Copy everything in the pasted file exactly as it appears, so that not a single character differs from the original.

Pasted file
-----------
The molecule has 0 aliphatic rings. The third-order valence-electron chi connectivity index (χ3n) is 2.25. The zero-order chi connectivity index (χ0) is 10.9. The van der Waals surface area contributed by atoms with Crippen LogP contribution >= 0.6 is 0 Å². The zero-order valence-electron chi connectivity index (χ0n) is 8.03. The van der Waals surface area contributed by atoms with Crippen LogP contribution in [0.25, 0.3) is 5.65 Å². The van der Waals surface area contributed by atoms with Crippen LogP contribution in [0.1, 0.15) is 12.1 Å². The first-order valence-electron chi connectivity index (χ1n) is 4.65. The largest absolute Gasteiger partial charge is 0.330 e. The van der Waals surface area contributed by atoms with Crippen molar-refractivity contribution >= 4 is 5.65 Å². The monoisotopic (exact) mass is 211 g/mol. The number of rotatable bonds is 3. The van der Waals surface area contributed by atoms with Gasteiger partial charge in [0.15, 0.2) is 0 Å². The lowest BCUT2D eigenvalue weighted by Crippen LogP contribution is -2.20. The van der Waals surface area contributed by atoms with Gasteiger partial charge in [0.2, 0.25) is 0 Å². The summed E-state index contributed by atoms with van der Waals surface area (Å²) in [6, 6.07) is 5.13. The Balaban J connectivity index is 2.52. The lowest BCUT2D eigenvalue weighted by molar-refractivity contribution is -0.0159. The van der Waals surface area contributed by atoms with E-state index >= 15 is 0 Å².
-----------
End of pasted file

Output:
The molecule has 0 aliphatic rings. The third-order valence-electron chi connectivity index (χ3n) is 2.25. The zero-order chi connectivity index (χ0) is 10.9. The van der Waals surface area contributed by atoms with Crippen LogP contribution >= 0.6 is 0 Å². The zero-order valence-electron chi connectivity index (χ0n) is 8.03. The van der Waals surface area contributed by atoms with Crippen LogP contribution in [0.25, 0.3) is 5.65 Å². The van der Waals surface area contributed by atoms with Crippen LogP contribution in [0.1, 0.15) is 12.1 Å². The first-order valence-electron chi connectivity index (χ1n) is 4.65. The largest absolute Gasteiger partial charge is 0.330 e. The van der Waals surface area contributed by atoms with Crippen molar-refractivity contribution >= 4 is 5.65 Å². The monoisotopic (exact) mass is 211 g/mol. The number of rotatable bonds is 3. The van der Waals surface area contributed by atoms with Gasteiger partial charge in [0.15, 0.2) is 0 Å². The lowest BCUT2D eigenvalue weighted by Crippen LogP contribution is -2.20. The van der Waals surface area contributed by atoms with Gasteiger partial charge in [0.2, 0.25) is 0 Å². The summed E-state index contributed by atoms with van der Waals surface area (Å²) in [6, 6.07) is 5.13. The Balaban J connectivity index is 2.52. The lowest BCUT2D eigenvalue weighted by molar-refractivity contribution is -0.0159. The van der Waals surface area contributed by atoms with E-state index >= 15 is 0 Å².